No noise is good noise

With the ever-increasing use of electronics for industrial machine control and information processing, machine builders must help enclosures handle electromagnetic interference (EMI) up front, at the design stage.

NoiseBy Kevin Russelburg, Field Editor

"THERE'S MORE focus on EMI today than there was five or 10 years ago due to the sheer volume of electronic devices being designed in,” says Wolfgang Berner, technical director, R. Stahl. “The operator interface has become more complex, and the addition of industrial Ethernet cabling has increased the requirements.”

EMI includes any type of radiation that can affect circuit performance adversely. Devices such as electric motors can influence the performance of sensitive electronic equipment that isn’t properly shielded. To protect integrity of electronic equipment, electromagnetic emissions must not exceed certain levels, typically defined and governed by regulatory agencies. These levels aren’t described at the device level, but rather apply to the completed unit.

Basically, the degree of EMI/RFI shielding required depends on the application. “EMI/RFI shielding might not be needed in every application, and the shielding of a standard enclosure might be adequate for less sensitive applications,” says Mike Jackson, engineering manager, Stahlin. “While the enclosure itself isn’t covered by regulatory requirements, once the electronic equipment is installed in the enclosure, the package must comply with applicable EMI/RFI directives set by the FCC and other organizations.”

”While the enclosure isn’t covered by regulations, once electronics are installed in it, that package must comply with applicable EMI/RFI directives set by the FCC and others.”


Machine builders must provide a certificate of compliance supported by actual test data that the equipment is compliant. “The true benefit of compliance for machine builders is that they can avoid problems related to troubleshooting by designing in EMI protection up front,” says Berner.

Carbon-based or stainless steel sheet-metal enclosures with special gaskets are effective ways to provide EMI protection. “Fiberglass enclosures are an ideal choice in harshly corrosive environments, but they provide no EMI/RFI shielding because they’re nonmetallic,” adds Jackson. “This feature is especially desirable in new wireless/data acquisition systems, where the antenna and all sensitive controls are housed in the enclosure, reducing the number of entries. Fiberglass enclosures can be coated internally with a highly conductive material that provides EMI/RFI shielding.”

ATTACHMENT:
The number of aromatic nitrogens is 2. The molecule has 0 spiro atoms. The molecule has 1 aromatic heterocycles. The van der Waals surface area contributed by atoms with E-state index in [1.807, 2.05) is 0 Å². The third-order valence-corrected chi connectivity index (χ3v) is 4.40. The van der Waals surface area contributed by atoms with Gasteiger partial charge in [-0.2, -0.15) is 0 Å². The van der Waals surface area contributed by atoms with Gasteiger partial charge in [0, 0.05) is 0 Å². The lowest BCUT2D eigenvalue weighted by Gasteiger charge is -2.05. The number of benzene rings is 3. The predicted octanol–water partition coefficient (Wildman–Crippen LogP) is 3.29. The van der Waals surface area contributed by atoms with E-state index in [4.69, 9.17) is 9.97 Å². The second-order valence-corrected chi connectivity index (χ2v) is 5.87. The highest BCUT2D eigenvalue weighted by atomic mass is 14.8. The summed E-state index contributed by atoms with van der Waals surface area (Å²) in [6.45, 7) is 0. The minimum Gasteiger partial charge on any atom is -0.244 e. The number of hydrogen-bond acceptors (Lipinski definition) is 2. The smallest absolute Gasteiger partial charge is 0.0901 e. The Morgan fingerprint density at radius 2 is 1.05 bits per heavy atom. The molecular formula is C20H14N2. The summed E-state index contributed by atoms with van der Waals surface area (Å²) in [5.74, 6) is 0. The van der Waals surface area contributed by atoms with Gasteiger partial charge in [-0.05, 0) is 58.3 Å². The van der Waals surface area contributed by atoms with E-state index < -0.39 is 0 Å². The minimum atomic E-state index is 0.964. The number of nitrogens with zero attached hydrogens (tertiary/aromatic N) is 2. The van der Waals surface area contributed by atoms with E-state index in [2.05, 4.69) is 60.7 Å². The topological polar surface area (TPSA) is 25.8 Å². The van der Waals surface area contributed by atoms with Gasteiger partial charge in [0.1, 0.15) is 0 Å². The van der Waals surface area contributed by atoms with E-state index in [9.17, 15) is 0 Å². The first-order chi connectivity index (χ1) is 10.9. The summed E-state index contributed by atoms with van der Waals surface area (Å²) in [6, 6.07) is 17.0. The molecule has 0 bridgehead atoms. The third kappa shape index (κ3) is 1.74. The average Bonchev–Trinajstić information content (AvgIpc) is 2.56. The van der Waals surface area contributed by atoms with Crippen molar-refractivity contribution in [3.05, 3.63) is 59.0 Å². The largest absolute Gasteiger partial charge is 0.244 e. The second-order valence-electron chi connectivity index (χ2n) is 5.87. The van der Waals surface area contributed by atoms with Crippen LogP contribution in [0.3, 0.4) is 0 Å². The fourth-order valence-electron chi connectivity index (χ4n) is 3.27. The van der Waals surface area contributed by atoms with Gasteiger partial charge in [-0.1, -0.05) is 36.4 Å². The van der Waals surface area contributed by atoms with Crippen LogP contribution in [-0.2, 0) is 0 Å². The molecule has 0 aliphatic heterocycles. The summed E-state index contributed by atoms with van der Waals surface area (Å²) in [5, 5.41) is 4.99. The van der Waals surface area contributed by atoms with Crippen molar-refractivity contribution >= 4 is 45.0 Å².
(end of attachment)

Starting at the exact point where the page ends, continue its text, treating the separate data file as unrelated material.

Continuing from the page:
Sprayable, metal-based paints commonly coat the inside of fiberglass enclosures. Other methods include making the system’s components out of glass fibers coated with aluminum or graphite, or using carbon fibers that can serve as a matrix reinforcement and conductive path. “Openings in enclosures such as doors, cable ports and vents also can be pathways for radiated EMI,” says Jackson. "Conductive EMI gaskets with a wire mesh can be used to preserve the current continuity of the enclosure.”

The effectiveness of shielding material typically is measured in decibels. When a product has a rating of 30 dB, it means the EMI can be reduced 1,000 times (103). For example, a 40 dB reduction in interference would be 10,000 fold (104).

Conductive components must be grounded to protect users from electric shock. “The separate parts of an enclosure must be electrically bonded together and grounded for the shielding to work. Disruption in the conductive continuity between parts adversely affects shielding performance,” says Ron Zeitler, quality assurance manager, Saginaw Control and Engineering.

Most standard industrial systems have two grounds: the electrical, or power, ground and the instrument ground. These systems serve different purposes. A power ground’s primary purpose is safety. All metallic or conducting equipment should connect to this ground. Code requires that a ground grid, ground rod, building steel and piping all tie into the power grounding system, if they are present.

The instrument ground’s primary purpose is protecting instrumentation from EMI. To do this, any part of the protective shielding system must connect to ground at one point only. "An instrument ground is sometimes referred to as an isolated ground," explains Jackson. “If the shielding system becomes grounded at two points, a ground loop is formed in which current can flow due to the potential between separate grounds. A ground loop can transmit noise or interference along the very shielding system that should be protecting the sensitive instrument signals, thus defeating its purpose. This interference can cause signal disruption in sensitive electronic instruments. By grounding one end, the current has no path so it eliminates the ground-loop potential.”

  About the Author
Kevin Russelburg is a freelancer writer and Field Contributor for CONTROL DESIGN magazine with significant network system and electronic device experience. You can reach him at